I suggest beginning with the Gelfand School Outreach Program books by Israel M. Gelfand. These are easy to find at amazon.com and they are not expensive.

Gelfand/Shen -- Algebra

Gelfand/Glagoleva/Shnol -- Functions and Graphs

Gelfand/Glagoleva/Kirilov -- The Method of Coordinates

Gelfand/Shen -- Trigonometry

Also, there is a huge number (many hundreds) of possibly appropriate older books that you can find digitized on the internet. For example, the following book is very well written and it appears to contain much of what you are looking for:

Charles Smith, Elementary Algebra (1890)

Here is another example:

John Henry Robson, An Elementary Treatise on Algebra (1875)

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Khan Acedemy is getting positive reviews for self-study using its approach of short videos and a lot of practice.

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Thanks for the reply, but I have tried learning from KhanAcademy and I can't. It's just not my style. Either having someone explain it to me face-to-face or using a book, because it's either a faster pace or -in the case of a book- I can set my own pace. However, I could learn the stuff from some other source, ideally written, then do the practice there and maybe even use it as a list of things to go through. So, thanks for the suggestion. – andreas.vitikan Jan 11 '12 at 8:31
+1; I have always wanted to study some chemistry, but I never thought that the occasion to do that would have come from Math.SE! – Giovanni De Gaetano Jan 11 '12 at 14:47
You can watch the videos over and over, or stop and back up at any time, so saying it's too fast paced seems not quite true to me. – Graphth Jan 11 '12 at 15:24
@Graphth: when I read the OP's comment I thought he was complaining that Khan Academy goes too slowly (that face-to-face has a faster, and hence preferred, pace than online videos). But upon re-reading it after seeing your comment, it appears that either interpretation could be drawn. – Willie Wong Jan 11 '12 at 16:38
@WillieWong Yea, I guess I don't know for sure. – Graphth Jan 11 '12 at 16:42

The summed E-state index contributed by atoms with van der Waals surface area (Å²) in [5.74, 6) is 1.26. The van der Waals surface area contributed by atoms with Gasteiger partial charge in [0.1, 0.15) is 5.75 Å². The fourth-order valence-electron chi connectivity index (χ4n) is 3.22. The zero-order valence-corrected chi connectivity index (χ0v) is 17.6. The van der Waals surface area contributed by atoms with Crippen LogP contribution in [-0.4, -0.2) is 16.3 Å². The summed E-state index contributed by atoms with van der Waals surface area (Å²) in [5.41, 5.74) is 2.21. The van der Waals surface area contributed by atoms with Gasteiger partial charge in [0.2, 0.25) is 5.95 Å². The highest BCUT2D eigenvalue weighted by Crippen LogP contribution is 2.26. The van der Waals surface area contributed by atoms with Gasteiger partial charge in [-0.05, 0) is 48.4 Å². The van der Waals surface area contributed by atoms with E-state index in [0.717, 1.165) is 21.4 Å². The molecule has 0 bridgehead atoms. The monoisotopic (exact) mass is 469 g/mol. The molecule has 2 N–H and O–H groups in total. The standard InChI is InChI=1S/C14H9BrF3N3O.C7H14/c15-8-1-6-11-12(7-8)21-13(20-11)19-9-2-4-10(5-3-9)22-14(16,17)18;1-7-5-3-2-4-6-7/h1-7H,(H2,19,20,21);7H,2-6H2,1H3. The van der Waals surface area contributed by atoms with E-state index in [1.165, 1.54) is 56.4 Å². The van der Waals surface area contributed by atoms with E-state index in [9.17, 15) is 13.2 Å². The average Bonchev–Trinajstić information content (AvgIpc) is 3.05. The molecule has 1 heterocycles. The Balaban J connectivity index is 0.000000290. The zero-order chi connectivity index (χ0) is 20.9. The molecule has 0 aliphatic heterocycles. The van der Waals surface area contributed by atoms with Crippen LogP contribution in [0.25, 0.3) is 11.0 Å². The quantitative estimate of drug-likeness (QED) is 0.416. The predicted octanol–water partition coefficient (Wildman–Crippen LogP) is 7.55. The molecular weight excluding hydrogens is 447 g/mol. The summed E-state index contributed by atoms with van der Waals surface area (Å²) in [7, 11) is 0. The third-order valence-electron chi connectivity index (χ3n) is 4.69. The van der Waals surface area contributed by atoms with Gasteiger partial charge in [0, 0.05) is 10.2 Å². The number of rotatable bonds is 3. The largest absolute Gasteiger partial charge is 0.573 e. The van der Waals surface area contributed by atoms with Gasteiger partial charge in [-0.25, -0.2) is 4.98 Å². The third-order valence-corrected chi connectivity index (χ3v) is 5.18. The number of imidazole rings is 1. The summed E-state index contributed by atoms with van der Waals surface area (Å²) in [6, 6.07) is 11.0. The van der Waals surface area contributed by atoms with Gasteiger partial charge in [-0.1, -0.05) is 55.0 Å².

The Art of Problem Solving has a bunch of books starting at Prealgebra, going all the way through Calculus. And, included in these are topics a typical high school student might not see, like counting and probability, and number theory, both of which are useful to people studying computer science. And, there is a geometry book. The books are very reasonably priced and you can buy full solutions manuals along with them. The solutions manuals are very inexpensive if you buy them with the corresponding book, i.e., you get a discount for buying them together. And, beside having the main topics, these books try to teach problem solving skills.

http://www.artofproblemsolving.com/index.php?mode=books

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I haven't looked at the Schaum's Outline of Geometry, but usually the Schaum's Outlines make a good source for self-study. The Schaum's Outline of Precalculus I think would help in your preparation in learning higher mathematics also. You usually find some explanation and plenty of solved examples/exercises in a Schaum's. The REA Problem Solvers series might also help, as there exist plenty of solved problems there also.

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When preparing for Calculus the website of PatrickJMT really helped me out:

http://patrickjmt.com/

There's an insane amount of free math videos on there that are extremely easy to follow but go into quite some depth. Enough to help me trough my Bsc in Computer Science. Just be sure to pause the videos often and trying to solve the equations before he shows you how it's done.

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Why did this get downvoted? – Graphth Jan 11 '12 at 15:26